A women's ashish song, University of California record number 395, mentions a series of places ending at Elsinore. It was here that Kauko and Chihemel first had menses. When the first ceremony of this sort was over, they felt happy and composed this song. This is the last song of the ceremony. It mentions the travels of the First People from Katuktu to Kalaupa and then to Elsinore.

Another ashish song, sung by Martasal Tabac, is on University of California record number 414. This mentions the man who leads the hunt. There are a great many of these songs which properly belong to the girls’ ceremony, but they are also sung in the Image ceremony.

A second song on this record was given by the same man in illustration, though it is a women's ashish song. The songs of the men and the women are different, and the men never sing the women's songs. This song mentions a hill to which the girl runs at the conclusion of the ceremony, when a rock is painted.

Another song of this ceremony is on record number 410 University of California, also sung by Martasal. This mentions the deer when he tried to escape from death. He sent his spirit north, south, east, and west, but death was everywhere. He could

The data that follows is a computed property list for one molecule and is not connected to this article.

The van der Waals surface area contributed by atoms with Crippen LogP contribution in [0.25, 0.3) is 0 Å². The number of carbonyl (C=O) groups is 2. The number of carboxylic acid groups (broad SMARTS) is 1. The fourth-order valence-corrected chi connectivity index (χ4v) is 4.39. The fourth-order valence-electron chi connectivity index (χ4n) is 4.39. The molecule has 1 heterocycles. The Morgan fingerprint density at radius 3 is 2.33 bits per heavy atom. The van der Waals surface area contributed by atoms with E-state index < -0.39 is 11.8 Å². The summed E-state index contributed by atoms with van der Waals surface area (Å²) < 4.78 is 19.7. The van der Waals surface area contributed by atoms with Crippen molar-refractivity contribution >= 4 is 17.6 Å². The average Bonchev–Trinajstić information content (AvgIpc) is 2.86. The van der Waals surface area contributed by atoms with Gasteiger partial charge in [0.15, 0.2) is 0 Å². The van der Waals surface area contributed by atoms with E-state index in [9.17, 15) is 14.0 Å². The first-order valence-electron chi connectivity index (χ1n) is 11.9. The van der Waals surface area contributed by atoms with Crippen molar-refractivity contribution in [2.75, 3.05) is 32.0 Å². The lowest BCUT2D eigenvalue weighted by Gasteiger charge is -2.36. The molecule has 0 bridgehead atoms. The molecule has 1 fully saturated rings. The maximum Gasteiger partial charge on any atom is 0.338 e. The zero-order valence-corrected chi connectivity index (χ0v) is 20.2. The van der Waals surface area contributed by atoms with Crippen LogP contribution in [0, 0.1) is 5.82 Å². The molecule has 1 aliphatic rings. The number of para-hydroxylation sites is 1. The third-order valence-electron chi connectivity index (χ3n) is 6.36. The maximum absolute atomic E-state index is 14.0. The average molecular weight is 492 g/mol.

p. 96

not escape. Blue-fly and Buzzard followed him and killed him. This is in reality a song of the ant-ordeal, but they sing it in the girls’ ceremony, though it is different from the regular ashish songs.

The kwinamish songs of the spirit are sung in the girls’ ceremony as the second series in that ritual.

After three days of constant singing and dancing day and night by men and women, the girl is taken out and the wife of the chief paints her face. Hair bracelets and anklets are placed upon her hands and feet; and she is decorated with a necklace of pieces of mica.

She must not eat meat or salt for a month; and must drink no cold water for a year. She may voluntarily continue the fast for two or three years. At the conclusion of the month of fasting, the sand-painting is made upon the ground by the chief, and instruction given as in the case of the boys.